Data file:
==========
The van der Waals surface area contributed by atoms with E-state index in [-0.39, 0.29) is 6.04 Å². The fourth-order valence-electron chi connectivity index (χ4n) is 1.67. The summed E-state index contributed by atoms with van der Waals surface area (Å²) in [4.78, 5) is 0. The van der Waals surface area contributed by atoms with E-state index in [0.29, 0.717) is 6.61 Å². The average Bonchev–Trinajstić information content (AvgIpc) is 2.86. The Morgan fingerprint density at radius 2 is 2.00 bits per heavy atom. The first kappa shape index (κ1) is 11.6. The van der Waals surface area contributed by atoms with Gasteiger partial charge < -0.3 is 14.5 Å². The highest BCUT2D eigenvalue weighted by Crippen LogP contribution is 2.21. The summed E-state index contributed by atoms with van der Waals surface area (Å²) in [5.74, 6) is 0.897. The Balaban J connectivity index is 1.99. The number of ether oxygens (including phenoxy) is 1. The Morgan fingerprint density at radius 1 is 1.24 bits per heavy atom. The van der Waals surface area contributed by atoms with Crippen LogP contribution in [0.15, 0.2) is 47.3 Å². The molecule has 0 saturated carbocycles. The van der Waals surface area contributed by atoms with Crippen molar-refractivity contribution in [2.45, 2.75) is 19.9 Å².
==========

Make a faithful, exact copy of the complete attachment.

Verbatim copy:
The van der Waals surface area contributed by atoms with E-state index in [-0.39, 0.29) is 6.04 Å². The fourth-order valence-electron chi connectivity index (χ4n) is 1.67. The summed E-state index contributed by atoms with van der Waals surface area (Å²) in [4.78, 5) is 0. The van der Waals surface area contributed by atoms with E-state index in [0.29, 0.717) is 6.61 Å². The average Bonchev–Trinajstić information content (AvgIpc) is 2.86. The Morgan fingerprint density at radius 2 is 2.00 bits per heavy atom. The first kappa shape index (κ1) is 11.6. The van der Waals surface area contributed by atoms with Gasteiger partial charge < -0.3 is 14.5 Å². The highest BCUT2D eigenvalue weighted by Crippen LogP contribution is 2.21. The summed E-state index contributed by atoms with van der Waals surface area (Å²) in [5.74, 6) is 0.897. The Balaban J connectivity index is 1.99. The number of ether oxygens (including phenoxy) is 1. The Morgan fingerprint density at radius 1 is 1.24 bits per heavy atom. The van der Waals surface area contributed by atoms with Crippen LogP contribution in [0.15, 0.2) is 47.3 Å². The molecule has 0 saturated carbocycles. The van der Waals surface area contributed by atoms with Crippen molar-refractivity contribution in [2.45, 2.75) is 19.9 Å².